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Imperial War Museum
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History of the Imperial War Museum
Imperial War Museum London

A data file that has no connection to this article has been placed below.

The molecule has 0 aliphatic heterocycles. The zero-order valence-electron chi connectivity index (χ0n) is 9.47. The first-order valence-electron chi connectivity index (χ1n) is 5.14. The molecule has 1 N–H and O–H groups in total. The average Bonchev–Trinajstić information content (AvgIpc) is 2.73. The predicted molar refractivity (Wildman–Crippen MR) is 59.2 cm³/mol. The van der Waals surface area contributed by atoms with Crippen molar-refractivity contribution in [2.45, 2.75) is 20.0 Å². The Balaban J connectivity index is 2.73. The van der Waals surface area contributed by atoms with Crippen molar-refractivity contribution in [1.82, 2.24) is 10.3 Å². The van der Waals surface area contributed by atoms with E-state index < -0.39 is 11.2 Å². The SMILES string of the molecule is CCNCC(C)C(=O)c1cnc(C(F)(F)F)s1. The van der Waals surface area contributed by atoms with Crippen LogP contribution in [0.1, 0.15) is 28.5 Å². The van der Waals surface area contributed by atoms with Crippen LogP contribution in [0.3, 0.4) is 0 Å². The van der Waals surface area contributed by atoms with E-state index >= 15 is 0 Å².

The Imperial War Museum is a multi-branch national museum founded in 1917 to record the story of the Great War and the contributions made by the peoples of the Empire to it. The Museum and its governing body, the Board of Trustees, were formally established by Act of Parliament in 1920, when the Museum opened in the Crystal Palace. From 1924 to 1935 the Museum was housed in two small galleries adjoining the Imperial Institute. In 1936 it was reopened in the central portion of the former Bethlem Royal Hospital in Lambeth Road, Southwark where it remains. In 1939 the Trustees' remit was extended to include the Second World War and in 1953 the terms of reference were further expanded to include all military operations in which British or Commonwealth forces have been involved since August 1914. The Imperial War Museum is thus the national museum of twentieth century conflict. It illustrates and records all aspects of modern war, and of the individual's experience of war, whether allied or enemy, service or civilian, military or political, social or cultural. Its rôle embraces the causes, course and consequences of conflict and it has an essentially educational purpose. The Trustees seek to collect every type of evidence documenting their very broad terms of reference and thus maintain collections of works of art, which include over 15,000 paintings, drawings and sculptures and 30,000 posters; objects ranging from aircraft, armoured fighting vehicles and naval vessels to uniforms, badges, personal equipment, and medals and decorations; documents, both British and foreign; printed books comprising a national reference library of over 155,000 items; 120 million feet of cine film and over 6,500 hours of video tape; over 6 million photographs and photographic negatives and transparencies, and some 32,000 recorded hours of historical sound recordings. The Imperial War Museum is therefore in addition to its conventional museum rôle a major national art gallery, a major national archive of written and audio-visual records, and a research centre. Its activities include display, education, publishing, research, trading, conferences, as well as the acquisition, documentation, study and conservation of collections. In 1966 the first major extension of the Museum's Lambeth Road building was completed. This provided for the storage of art and archive collections, photographic darkrooms, and workshops. But there had been no addition to Lambeth Road's galleries to match its enlarged remit and collections since 1936, and no significant provision for maintaining the old building and for visitor services. In 1986 work began on Stage 1 of comprehensive renovation and development of the Lambeth Road building aimed at increasing the limited display space, providing facilities appropriate to an internationally important museum and restoring the dilapidated buildings to modern standards. Stage 1 cost £16.7 million. The Government required the Trustees to contribute £4.5 million which was raised by public appeal and from self-generated revenue. It was completed in March 1989 and opened by The Queen on 29 June 1989. Construction of Stage 2, the four storey East Infill, providing over 1,500 square metres of new and refurbished galleries, was completed at the end of 1994 at a cost of £2.2 millions, all self-generated. Construction of the third and final stage of 5,300 square metres, comprising a purpose-built education centre, temporary and permanent exhibition galleries and the national Holocaust Exhibition, supported by the Heritage Lottery Fund, began in June 1997. Three further Imperial War Museum branches were established in the 1970s and 1980s. In 1976 Duxford Airfield in Cambridgeshire was formally acquired both as a store for reserve collections of objects, records and works of art and as a now highly successful public museum operated jointly through the Duxford Executive Panel by the Trustees and Cambridgeshire County Council, which owns the runway. In 1978 HMS Belfast, the 11,500 ton Second World War cruiser, preserved as a museum ship and moored in the Pool of London since 1971 by a private trust, was incorporated into the Museum. Thirdly, in 1984 the Cabinet War Rooms in Whitehall were opened to the public as a museum. On 1 April 1989 the Trustees assumed full responsibility for this site, which they had previously managed for the Secretary of State for the Environment. In addition, the Museum has a purpose-built film store on the Government site at Hayes, Middlesex and, since 1986, an annexe to Lambeth Road housing mainly the audio-visual records departments at the former All Saints Hospital in Austral Street, London SE11. Thus, the Imperial War Museum is now a multi-branch national museum on six sites, four of which are open to the general public, and all of which are integral elements of the Museum. The Trustees' plans for establishing a fifth branch to serve the North of England in partnership with Trafford Metropolitan Borough Council and Peel Holdings plc, which has contributed a site and £10 millions to a funding package amounting to £28.5 million including a European Regional Development Fund grant of £8.1m, were announced in January 1999.





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